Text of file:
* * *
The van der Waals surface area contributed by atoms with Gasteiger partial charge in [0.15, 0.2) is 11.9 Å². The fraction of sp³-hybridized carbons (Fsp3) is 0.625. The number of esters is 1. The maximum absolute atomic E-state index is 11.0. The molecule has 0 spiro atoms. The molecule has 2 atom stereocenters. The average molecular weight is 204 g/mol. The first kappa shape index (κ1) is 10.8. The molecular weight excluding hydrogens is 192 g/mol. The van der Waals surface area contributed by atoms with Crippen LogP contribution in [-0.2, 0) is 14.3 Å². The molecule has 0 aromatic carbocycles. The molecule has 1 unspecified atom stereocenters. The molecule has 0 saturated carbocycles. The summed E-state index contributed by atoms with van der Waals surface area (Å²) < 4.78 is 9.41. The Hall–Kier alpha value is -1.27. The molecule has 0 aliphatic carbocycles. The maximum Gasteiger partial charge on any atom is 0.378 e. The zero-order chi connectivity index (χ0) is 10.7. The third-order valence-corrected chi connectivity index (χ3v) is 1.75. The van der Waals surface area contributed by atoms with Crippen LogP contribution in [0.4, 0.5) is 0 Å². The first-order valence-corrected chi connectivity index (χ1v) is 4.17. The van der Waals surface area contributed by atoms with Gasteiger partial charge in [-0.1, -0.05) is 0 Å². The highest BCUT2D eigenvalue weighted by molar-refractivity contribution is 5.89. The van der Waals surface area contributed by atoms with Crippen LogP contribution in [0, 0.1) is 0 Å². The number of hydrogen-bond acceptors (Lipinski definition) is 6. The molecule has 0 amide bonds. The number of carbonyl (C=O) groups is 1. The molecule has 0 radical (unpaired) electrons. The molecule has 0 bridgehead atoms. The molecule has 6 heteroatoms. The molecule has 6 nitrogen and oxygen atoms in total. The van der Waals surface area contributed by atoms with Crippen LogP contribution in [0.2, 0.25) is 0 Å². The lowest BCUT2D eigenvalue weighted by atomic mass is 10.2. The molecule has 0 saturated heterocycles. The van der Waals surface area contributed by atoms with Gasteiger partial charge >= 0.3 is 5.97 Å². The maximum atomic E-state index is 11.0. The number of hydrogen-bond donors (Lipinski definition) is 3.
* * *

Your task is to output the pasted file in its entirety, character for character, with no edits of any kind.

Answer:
The van der Waals surface area contributed by atoms with Gasteiger partial charge in [0.15, 0.2) is 11.9 Å². The fraction of sp³-hybridized carbons (Fsp3) is 0.625. The number of esters is 1. The maximum absolute atomic E-state index is 11.0. The molecule has 0 spiro atoms. The molecule has 2 atom stereocenters. The average molecular weight is 204 g/mol. The first kappa shape index (κ1) is 10.8. The molecular weight excluding hydrogens is 192 g/mol. The van der Waals surface area contributed by atoms with Crippen LogP contribution in [-0.2, 0) is 14.3 Å². The molecule has 0 aromatic carbocycles. The molecule has 1 unspecified atom stereocenters. The molecule has 0 saturated carbocycles. The summed E-state index contributed by atoms with van der Waals surface area (Å²) < 4.78 is 9.41. The Hall–Kier alpha value is -1.27. The molecule has 0 aliphatic carbocycles. The maximum Gasteiger partial charge on any atom is 0.378 e. The zero-order chi connectivity index (χ0) is 10.7. The third-order valence-corrected chi connectivity index (χ3v) is 1.75. The van der Waals surface area contributed by atoms with Crippen LogP contribution in [0.4, 0.5) is 0 Å². The first-order valence-corrected chi connectivity index (χ1v) is 4.17. The van der Waals surface area contributed by atoms with Gasteiger partial charge in [-0.1, -0.05) is 0 Å². The highest BCUT2D eigenvalue weighted by molar-refractivity contribution is 5.89. The van der Waals surface area contributed by atoms with Crippen LogP contribution in [0, 0.1) is 0 Å². The number of hydrogen-bond acceptors (Lipinski definition) is 6. The molecule has 0 amide bonds. The number of carbonyl (C=O) groups is 1. The molecule has 0 radical (unpaired) electrons. The molecule has 0 bridgehead atoms. The molecule has 6 heteroatoms. The molecule has 6 nitrogen and oxygen atoms in total. The van der Waals surface area contributed by atoms with Crippen LogP contribution in [0.2, 0.25) is 0 Å². The lowest BCUT2D eigenvalue weighted by atomic mass is 10.2. The molecule has 0 saturated heterocycles. The van der Waals surface area contributed by atoms with Gasteiger partial charge >= 0.3 is 5.97 Å². The maximum atomic E-state index is 11.0. The number of hydrogen-bond donors (Lipinski definition) is 3.